Ballistic Beer Co's decision to enter voluntary administration a year ago now looks a little like the starting gun setting off a year of living precariously for the local beer and hospitality industries.
We don't yet know if the coming 12 months will prove to be more of a bloodbath, leaving 2023 looking like a warm-up act, or if we'll look back on the year just gone as the low point as the industry reshaped itself into something more sustainable.
Either way, it feels momentous so, below, we've created a timeline documenting the significant moments – the administrations, closures and so on – that followed that midsummer bombshell.
A year ago today, Ballistic Beer Co entered voluntary administration. When we broke the news a day later, it sent shockwaves through the local beer world.
It wasn't that they were the first local beer business to do so – fellow Brisbane operation Easy Times had been through the process a few months earlier, for example – but the brewery's profile, which spread well beyond South East Queensland, and the success of their beers in both beer awards and public polls made their announcement feel like something of a shot across the bow for the industry.
And so began what has been, in many ways, a chastening 12 months for the previously-flying craft beer scene – and we use the term "craft beer scene" rather than just "beer" or "indie beer" very deliberately as it's not just the smaller end of town that's been impacted.
For reasons we've covered in depth elsewhere over the past year, dominoes kept falling: businesses either entering administration, deciding to quit while ahead – or at least not too far behind, putting up the "For Sale" sign, or collapsing completely.
Of course, the challenges facing the local beer and hospitality industries are far from unique. There are other industries in Australia witnessing similar or worse rates of collapse or closure, and there are beer and hospo scenes in other countries facing similar or worse situations too. Not, of course, that this is any consolation for anyone still trying to work out how they navigate a path through to the other side while dealing with the very real stresses such economic downturns bring.
What's more, while the industry's plight isn't unique, it does seem to have found itself susceptible to pretty much every headwind going: the impact on grain prices of the war in Ukraine; CO2 shortages; dissipating consumer confidence; the various container deposit schemes and their tendency to be proportionally more costly in terms of dollar and resources on smaller producers; and on and on.
It's also true that much of what has been happening is following a natural course, the sort of pathway to be expected in a maturing industry, not least one that has experienced such a wild expansion as craft beer has over the past decade. Sure, the idiosyncrasies of COVID and the financial support and relief that helped businesses through lockdowns, followed by raging inflation and the impact of cozzie livs, have merely acted to make any rationalisation more frantic that it needed to be.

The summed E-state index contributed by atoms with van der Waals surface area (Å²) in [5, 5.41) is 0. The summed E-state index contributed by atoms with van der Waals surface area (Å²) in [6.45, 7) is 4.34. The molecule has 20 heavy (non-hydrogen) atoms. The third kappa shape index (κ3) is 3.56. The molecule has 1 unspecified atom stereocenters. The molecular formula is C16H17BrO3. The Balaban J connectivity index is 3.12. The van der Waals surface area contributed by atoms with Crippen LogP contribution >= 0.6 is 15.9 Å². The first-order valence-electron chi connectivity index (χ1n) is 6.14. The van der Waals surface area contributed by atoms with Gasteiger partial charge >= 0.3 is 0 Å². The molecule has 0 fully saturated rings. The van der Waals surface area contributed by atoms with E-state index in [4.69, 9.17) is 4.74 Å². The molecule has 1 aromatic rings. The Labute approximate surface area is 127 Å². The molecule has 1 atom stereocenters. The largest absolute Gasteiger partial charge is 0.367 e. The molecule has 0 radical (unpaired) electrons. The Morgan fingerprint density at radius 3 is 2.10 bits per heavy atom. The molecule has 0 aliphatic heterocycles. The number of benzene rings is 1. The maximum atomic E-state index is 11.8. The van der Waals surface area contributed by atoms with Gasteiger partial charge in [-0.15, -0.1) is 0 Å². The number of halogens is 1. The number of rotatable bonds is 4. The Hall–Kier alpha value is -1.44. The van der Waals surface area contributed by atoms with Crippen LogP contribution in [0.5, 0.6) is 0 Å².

Yet, as their cascading impacts have led to inevitable outcomes, so have those outcomes gone on to have their own impact.
Businesses might not have had faced such an uphill battle paying their delayed ATO or landlord bills if the wider economy hadn't gone to pot. But it did, and now each voluntary administration or closure means another financial hit to suppliers, who might impose new terms and prices on everyone – whether they've missed a payment or not, and to the ATO, whose response seems to be to squeeze those who are trying to pay off their debts more tightly. And such a situation – as evidenced by dozens of conversations, emails and text messages in recent months – only threatens to cause ruptures in an industry that, for the most part, has found strength in its collegiate nature.
At the same time, of course, more breweries and beer venues continue to open while others close or seek buyers (publicly or otherwise). And, for the beer drinker, things have never been better, whether you're seeking quality beer in myriad styles or are after something vaguely crafty on a tightened budget.
All of which is a roundabout way of saying things remain as uncertain and precipitous as they are fascinating from an observer's perspective. That more of the below lies ahead, as evidenced by Wayward and Wild Life's announcements earlier this month). And, hopefully, at least partially explains why we decided to add to our workload by creating Local Beer Day in the hope of bringing some good vibes to the community we've so enjoyed being part of for the past decade-and-a-half.
It's certainly a momentous chapter in a momentous era for beer, one we felt was worth documenting for future reference. So, here's an account of the damage done in the 12 months since Ballistic's bombshell.
The Damage Done